George Orwell, Writer and Prophet part Two

 

The Fiction of Orwell

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Orwell’s two classic fictions were Animal Farm and 1984 but he wrote others.  His first fictional piece was Burmese Day and this touched upon his experience in Burma.  As Orwell believed, colonializaton affected both the imperialist and the natives.  The opening we are introduced to U Po Kyin, a Burmese magistrate.  U Po Kyin was corrupt magistrate who learned that the best way was to play both ends with both the oppressors and his own people.  U Po Kyin sided with the British and became a parasite upon the European masters.  To gain movement upward, U Po Kyin was willing to sacrifice anybody that gets in his way- European or native. As Kyin observed when questioned whether faking evidence against a leading rival Dr. Veraswami would work, Kyin replies, “No European cares anything about proofs.  When a man has a black face, suspicion is proof.”

The main character was Michael Flory and close friend of Kyin rival, Dr. Veraswami.  Flory was a timber merchant but Kyin viewed Flory as weak man who will not defend or fight for Verswami.  Flory had his weakness, a sexual affair with the local Ma Hia May, which would in the end destroy him.  Dr. Veraswami biggest desire was to be ushered into the European club where he figured, correctly, that he would be become invincible and under protection of the British.   There was movement to allow one native and Dr. Veraswami and U Po Kyin vied for that spot for the prestige that joining the club presages. Both understood that membership in the club would allowed either men to booster their own power.  U Po Kyin in particular wanted that spot and even sets up a riot in the local town to gain that spot.  U Po Kyin used his entire angle to gain his ultimate goal but what we saw was the evolution of Michael Flory.

Flory was ambivalent about imperialism.  He profited from the system and he had been using Ma Hia May as his own sexual toy but he was a man who rather shy away from a fight as oppose to joining it.  U Po Kyin counted on that when opposing Flory’s friend Dr. Veraswami and he knew that most European did not want a native in the club.  The book centered on Flory changes as he became more courageous in defending Veraswami and during the riot, led in dispersing the crowd.  Flory change of character came as a result of falling in love with Elizabeth Lackersteen causing jealousy from Ma Hia May, who in her own way loved Flory.  This despite that Flory treated her more as a slave than a equal.  Elizabeth did not feel the same way about Flory, even though they dated.  She also was going out with an officer who transfered in from India.  It would be women who destroy Flory.  Ma Hia May blackmail Flory (with the aid of U Po Kyin) about their affair and the affair finally was expose after Flory became a hero during the riot, his chance with Elizabeth was gone. What we witness was U Po Kyin working behind the scene and working everyone like a puppet. Even when all appeared lost or if U Po Kyin was stymied, he always had one ace.  After the riot and Dr. Veraswami’s reputation was enhanced due to his friendship with Flory, Ma Hia May exposed her affair.  She did this on the advice of U Po Kyin.

In the end, all was lost for the major characters.  Flory public disgrace led to his suicide and this ensured U Po Kyin victory over Dr. Veraswami as his protector was dead.  Dr. Veraswami joined second-rate club of fellow Indians and one European drunkard and his position in the community ravaged. U Po Kyin died a rich and powerful man but before his pagoda was built.  This portended a religious defeat as he was left to wander in the afterlife.  It is Orwell way of saying if you lose your soul, what you gained on earth is meaniless. Orwell final dig at colonialism was through a conversation between Dr. Veraswami and Flory.  Dr. Veraswami tells Flory how the natives were lazy and only the British made things work.  Even the natives blame their own for their failures.   There are few heroes and few heroic acts in Burmese days.

Coming up for Air was different from his other works. It detailed the story of George Bowling, a middle age and middle class bloke who was disilusioned about his own life and stifled marriage. On the horizon, he saw a war coming with Nazis Germany and as a World War I; he understood the horror of war.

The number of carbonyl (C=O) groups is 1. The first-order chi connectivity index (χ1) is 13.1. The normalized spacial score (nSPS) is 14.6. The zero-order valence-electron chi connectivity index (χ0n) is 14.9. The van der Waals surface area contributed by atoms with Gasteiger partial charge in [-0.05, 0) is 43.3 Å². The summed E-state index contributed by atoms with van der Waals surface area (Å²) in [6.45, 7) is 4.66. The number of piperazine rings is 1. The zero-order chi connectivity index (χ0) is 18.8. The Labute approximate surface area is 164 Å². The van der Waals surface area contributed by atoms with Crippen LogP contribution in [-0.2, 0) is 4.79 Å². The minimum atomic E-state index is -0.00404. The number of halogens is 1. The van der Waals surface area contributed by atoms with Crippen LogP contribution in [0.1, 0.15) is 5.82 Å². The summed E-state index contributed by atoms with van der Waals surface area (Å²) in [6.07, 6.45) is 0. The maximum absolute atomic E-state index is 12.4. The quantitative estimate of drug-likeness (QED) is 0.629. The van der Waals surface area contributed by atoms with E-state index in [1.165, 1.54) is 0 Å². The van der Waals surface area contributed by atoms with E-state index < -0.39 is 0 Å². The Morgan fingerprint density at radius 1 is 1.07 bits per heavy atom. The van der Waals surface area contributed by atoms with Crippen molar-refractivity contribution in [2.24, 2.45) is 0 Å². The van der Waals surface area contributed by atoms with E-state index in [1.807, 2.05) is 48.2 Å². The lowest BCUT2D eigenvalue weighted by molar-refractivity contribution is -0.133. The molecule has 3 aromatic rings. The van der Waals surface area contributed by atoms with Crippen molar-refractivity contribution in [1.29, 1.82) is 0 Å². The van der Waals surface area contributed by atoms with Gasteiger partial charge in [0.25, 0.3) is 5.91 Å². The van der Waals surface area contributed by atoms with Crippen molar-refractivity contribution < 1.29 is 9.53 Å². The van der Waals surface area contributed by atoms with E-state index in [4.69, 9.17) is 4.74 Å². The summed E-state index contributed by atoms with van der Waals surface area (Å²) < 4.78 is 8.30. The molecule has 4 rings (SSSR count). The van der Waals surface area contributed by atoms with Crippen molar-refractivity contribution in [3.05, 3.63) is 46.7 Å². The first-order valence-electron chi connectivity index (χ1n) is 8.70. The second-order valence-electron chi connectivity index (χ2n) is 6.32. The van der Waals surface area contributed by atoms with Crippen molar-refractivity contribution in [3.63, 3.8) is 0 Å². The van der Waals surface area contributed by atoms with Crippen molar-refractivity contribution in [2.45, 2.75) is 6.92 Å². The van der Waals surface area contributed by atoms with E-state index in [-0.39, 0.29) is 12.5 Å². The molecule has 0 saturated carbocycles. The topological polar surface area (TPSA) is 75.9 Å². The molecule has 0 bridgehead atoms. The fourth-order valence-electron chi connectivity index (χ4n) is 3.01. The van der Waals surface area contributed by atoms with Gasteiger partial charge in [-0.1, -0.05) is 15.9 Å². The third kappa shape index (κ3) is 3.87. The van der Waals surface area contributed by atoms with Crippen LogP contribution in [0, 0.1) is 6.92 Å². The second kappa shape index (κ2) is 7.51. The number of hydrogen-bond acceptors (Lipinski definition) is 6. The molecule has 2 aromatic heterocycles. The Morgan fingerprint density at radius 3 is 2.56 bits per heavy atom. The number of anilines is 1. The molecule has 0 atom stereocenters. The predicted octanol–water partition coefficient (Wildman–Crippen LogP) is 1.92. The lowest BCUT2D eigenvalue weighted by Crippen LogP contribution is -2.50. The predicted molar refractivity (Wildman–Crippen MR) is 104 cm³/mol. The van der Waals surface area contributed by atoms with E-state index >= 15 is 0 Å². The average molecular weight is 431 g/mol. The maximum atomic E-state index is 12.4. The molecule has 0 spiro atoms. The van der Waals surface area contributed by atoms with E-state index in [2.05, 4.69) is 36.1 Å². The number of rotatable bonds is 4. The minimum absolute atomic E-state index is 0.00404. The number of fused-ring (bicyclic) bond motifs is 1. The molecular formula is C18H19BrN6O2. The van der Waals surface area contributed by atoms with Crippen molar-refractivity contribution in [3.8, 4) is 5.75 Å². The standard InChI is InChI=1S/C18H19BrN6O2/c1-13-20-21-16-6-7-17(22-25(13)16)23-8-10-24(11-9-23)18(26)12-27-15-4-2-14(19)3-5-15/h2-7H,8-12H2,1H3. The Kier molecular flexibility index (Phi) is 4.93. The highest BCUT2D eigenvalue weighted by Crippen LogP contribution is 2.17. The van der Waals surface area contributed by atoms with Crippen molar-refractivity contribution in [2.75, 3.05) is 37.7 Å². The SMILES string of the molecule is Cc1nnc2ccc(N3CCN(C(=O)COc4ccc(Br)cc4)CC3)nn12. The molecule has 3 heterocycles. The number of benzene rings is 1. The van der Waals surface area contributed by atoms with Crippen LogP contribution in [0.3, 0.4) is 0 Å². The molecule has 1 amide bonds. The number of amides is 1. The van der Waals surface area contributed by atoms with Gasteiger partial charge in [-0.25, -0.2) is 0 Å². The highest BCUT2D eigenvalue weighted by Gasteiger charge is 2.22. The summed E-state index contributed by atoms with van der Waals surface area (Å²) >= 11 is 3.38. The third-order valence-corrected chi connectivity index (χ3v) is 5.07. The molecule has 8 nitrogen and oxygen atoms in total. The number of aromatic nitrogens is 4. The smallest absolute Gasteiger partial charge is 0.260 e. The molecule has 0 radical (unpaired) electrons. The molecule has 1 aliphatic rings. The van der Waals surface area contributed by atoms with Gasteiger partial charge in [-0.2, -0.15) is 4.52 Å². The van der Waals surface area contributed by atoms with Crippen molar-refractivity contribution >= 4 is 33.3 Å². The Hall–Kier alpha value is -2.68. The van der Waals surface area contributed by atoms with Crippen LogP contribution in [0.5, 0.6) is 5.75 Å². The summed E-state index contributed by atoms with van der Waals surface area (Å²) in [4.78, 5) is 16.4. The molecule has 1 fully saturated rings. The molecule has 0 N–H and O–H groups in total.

His disillusionment of his marriage was detailed when George thinks, “When we were first married I felt I’d like to strangle her, but later I got so that I didn’t care.  And then I got fat and settled down.”  Like all middle age men, he looked in the mirror and discovered not the man he was but the man he had become.  “One night you go to bed, still feeling more or less young, with an eye for the girls and so forth,” George says to himself, “And next morning you wake up in the full consciousness that you’re just a poor old fatty with nothing ahead of you this side the grave except sweating your guts out to buy boots for the kids.”  What we see was the drudgery of middle class living with nothing to look forward and on top of that, a major war in which mass destruction and havoc just upon the horizon.

There was a need for humans to sometimes believe in the worse and certainly George Bowling somehow took aim at this urge after a meeting of local leftist denouncing the fascist, when he stated, “The Fascists are coming! Spanners ready, boys! Smash others or they’ll smash you!”  He observed or engages in wishful thinking when he concludes, “What’ll will happen to chaps like me when we get Fascism in England?  The truth is it probably won’t make the slightest difference.”   Orwell’s middle class were trapped in grind and no hope for advancement. Was there a difference for the George Bowlings of the world whether a democratically elected government rules or the fascists?  There was dark side to Orwell view, as stated previously that he felt he was on the losing side of history.

Bowling himself was afraid of the future and he seems surrounded by people who refuse to see the future.  His friend Old Porteous mind stopped working “at about the time of the Russo-Japanese War. It’s a ghastly thing that nearly all of the decent people, the people who don’t want to go round smashing faces in with spanners, are like that.  They’re decent, but their minds have stopped.”

So as Bowling asks, “The last thing I remember wondering before I fell asleep was why the hell a chap like me should care.”  It was Orwell’s little man who was trapped in a world that he didn’t control.  Like Winston Smith in 1984 or Mike Flory in Burmese Days, George Bowling did not control his fate but was shaped by the forces around him.  When Bowling went back home to revisit his past, he saw what he had become. He ran into his old girlfriend but she had aged, as he had done.  When he returned from his trip home, his wife accused him of cheating and he probably wished that he did. So Bowling existed in a middle class trapped, waiting for apocalypse with Germany.